This week marks the beginning of Ramadan, the Muslim month of fasting and prayer. I have been thinking about the spiritual practice of self-denial that this Muslim tradition represents, and what it means for non-Muslims like myself. Fasting for Ramadan, as I understand it, is to deny the body in order to feed the spirit. It is done in community, and breaking the fast nightly is a communal event. A Muslim observing Ramadan is removing the habit of eating during daylight hours, and making room for prayer and community.
Many Christians practice a period of self-denial and reflection called Lent, leading up to the holiday of Easter. In mainstream secular US culture, however, the only widespread practice of self-denial I can think of is dieting. Many Americans have never fasted for religious reasons, but they have dieted for personal reasons. Unfortunately, most often the practice of dieting is not for spiritual deepening, nor even for true physical health, but for the sake of external appearance. We go on a diet when we are not happy with how our bodies look to ourselves and others. If this is the only kind of self-denial practice that we know in mainstream US culture, we could learn something from the Muslim practice of Ramadan.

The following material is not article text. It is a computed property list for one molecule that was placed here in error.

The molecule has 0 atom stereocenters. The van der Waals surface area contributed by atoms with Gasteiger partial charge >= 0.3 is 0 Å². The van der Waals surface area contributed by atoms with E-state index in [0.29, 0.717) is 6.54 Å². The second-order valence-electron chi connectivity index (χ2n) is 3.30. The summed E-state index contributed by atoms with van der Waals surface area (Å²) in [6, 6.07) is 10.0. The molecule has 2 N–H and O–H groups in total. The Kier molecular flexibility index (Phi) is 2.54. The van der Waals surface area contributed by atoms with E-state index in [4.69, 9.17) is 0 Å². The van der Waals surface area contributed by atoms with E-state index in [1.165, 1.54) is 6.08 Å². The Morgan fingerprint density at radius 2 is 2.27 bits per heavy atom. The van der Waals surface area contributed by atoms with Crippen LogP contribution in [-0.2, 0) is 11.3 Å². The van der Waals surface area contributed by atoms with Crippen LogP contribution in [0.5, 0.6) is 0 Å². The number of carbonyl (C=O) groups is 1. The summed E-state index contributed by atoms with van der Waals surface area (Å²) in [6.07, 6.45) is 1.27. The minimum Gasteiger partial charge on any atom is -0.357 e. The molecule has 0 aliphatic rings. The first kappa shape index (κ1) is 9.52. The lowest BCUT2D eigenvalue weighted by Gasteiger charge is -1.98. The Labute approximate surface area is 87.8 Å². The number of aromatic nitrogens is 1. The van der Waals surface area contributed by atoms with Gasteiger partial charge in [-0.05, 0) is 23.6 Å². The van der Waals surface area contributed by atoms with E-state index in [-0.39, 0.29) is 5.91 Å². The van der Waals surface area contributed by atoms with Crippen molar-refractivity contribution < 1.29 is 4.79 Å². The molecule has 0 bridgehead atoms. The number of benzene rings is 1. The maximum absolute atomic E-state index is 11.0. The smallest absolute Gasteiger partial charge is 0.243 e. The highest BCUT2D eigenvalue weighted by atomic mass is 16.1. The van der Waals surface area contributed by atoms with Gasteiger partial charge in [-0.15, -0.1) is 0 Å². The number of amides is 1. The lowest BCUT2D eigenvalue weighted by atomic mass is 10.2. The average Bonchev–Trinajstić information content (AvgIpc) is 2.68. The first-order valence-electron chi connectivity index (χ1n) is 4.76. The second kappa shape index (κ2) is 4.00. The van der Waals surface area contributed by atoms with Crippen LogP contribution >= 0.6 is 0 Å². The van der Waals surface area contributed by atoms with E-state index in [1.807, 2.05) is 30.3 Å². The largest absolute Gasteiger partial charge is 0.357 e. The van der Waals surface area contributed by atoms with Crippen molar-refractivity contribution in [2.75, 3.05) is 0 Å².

For any human being, Muslim, secular, or Unitarian Universalist, a practice of spiritual discipline that involves self-denial, and using this as a chance to deepen spiritual awareness, community, and self-esteem is a healthy practice. Self-denial that is undertaken through a sense of shame or punishing the self is not healthy. Seeing my Muslim neighbors and colleagues and fellow human being practice Ramadan gives me a chance to reflect on this larger human truth: may this truth enlighten us all.
Spirit of Life, divine energy that some call God and some call Allah, be with me now.
May those fasting for Ramadan be blessed and safe. May their practice deepen their connection with tradition, with culture, with community, and with spirit.
May I be blessed with healthy practices for my body, mind and spirit. May all people be guided to make choices that increase their health, their connection to loved ones, and their relationship to the Divine--however they understand or experience the Divine.
May it be so.
A salaam alaikum.
Rev. Andrew Frantz
Rev. Andrew Frantz
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